To analyze the clinical outcomes, complications, comparability, and predictors of sequential bilateral Descemet membrane endothelial keratoplasty (DMEK).Methods:
Retrospective analyses were completed on 60 patients (120 eyes) with corneal endothelial disorders who underwent bilateral sequential DMEK. Main outcome measures were best-corrected visual acuity (BCVA), pachymetry, endothelial cell density, rebubbling frequency, and graft or nongraft-associated complications—as measured 6 and 12 months after surgery.Results:
BCVA, pachymetry, and endothelial cell loss did not differ significantly 6 and 12 months after surgery in first versus fellow eyes (P > 0.05, respectively). Graft and nongraft-associated complications such as graft detachment, graft failure, graft rejection, anterior chamber inflammation, and intraocular pressure decompensation did not differ significantly between first and fellow eyes (P > 0.05, respectively). The BCVA of first eyes 6 and 12 months after surgery correlates significantly with the 12-month BCVA of fellow eyes (r = 0.454, P = 0.031; r = 0.602, P = 0.001, respectively). Nevertheless, it was not possible to identify BCVA as an influencing variable on fellow eye outcome in regression modeling. Early sequential DMEK did not increase patients' risk of early immune reactions in their fellow eyes.Conclusions:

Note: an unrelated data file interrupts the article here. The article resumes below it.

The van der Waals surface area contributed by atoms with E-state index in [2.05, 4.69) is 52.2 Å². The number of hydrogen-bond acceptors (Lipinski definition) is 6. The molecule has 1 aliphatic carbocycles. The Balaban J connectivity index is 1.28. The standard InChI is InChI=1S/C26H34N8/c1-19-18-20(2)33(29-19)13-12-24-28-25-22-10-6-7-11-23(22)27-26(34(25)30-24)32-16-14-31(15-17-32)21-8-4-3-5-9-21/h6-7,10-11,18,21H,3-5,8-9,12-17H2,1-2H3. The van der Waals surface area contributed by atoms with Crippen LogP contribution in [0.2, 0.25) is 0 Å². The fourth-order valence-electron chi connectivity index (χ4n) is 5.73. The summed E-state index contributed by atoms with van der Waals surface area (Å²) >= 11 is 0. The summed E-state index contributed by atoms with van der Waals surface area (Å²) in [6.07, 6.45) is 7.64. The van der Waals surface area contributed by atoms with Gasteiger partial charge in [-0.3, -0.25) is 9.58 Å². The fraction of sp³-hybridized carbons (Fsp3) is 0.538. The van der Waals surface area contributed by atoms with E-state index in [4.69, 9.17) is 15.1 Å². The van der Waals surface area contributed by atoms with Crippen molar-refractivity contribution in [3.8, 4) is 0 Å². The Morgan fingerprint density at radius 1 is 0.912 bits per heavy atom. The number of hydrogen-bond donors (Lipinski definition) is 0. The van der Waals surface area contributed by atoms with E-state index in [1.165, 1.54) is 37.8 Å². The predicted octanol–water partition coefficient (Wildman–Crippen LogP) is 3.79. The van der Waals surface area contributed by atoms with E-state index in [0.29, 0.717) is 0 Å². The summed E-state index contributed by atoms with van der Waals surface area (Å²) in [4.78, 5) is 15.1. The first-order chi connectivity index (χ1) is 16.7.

The clinical outcomes of first and fellow eyes were comparable in patients after DMEK. This suggests patients will experience good fellow eye outcomes after successful first eye DMEK. When certain quality characteristics are maintained, donor differences do not significantly affect DMEK results. We found no significant correlation in postoperative complications in first and fellow eye DMEK surgeries.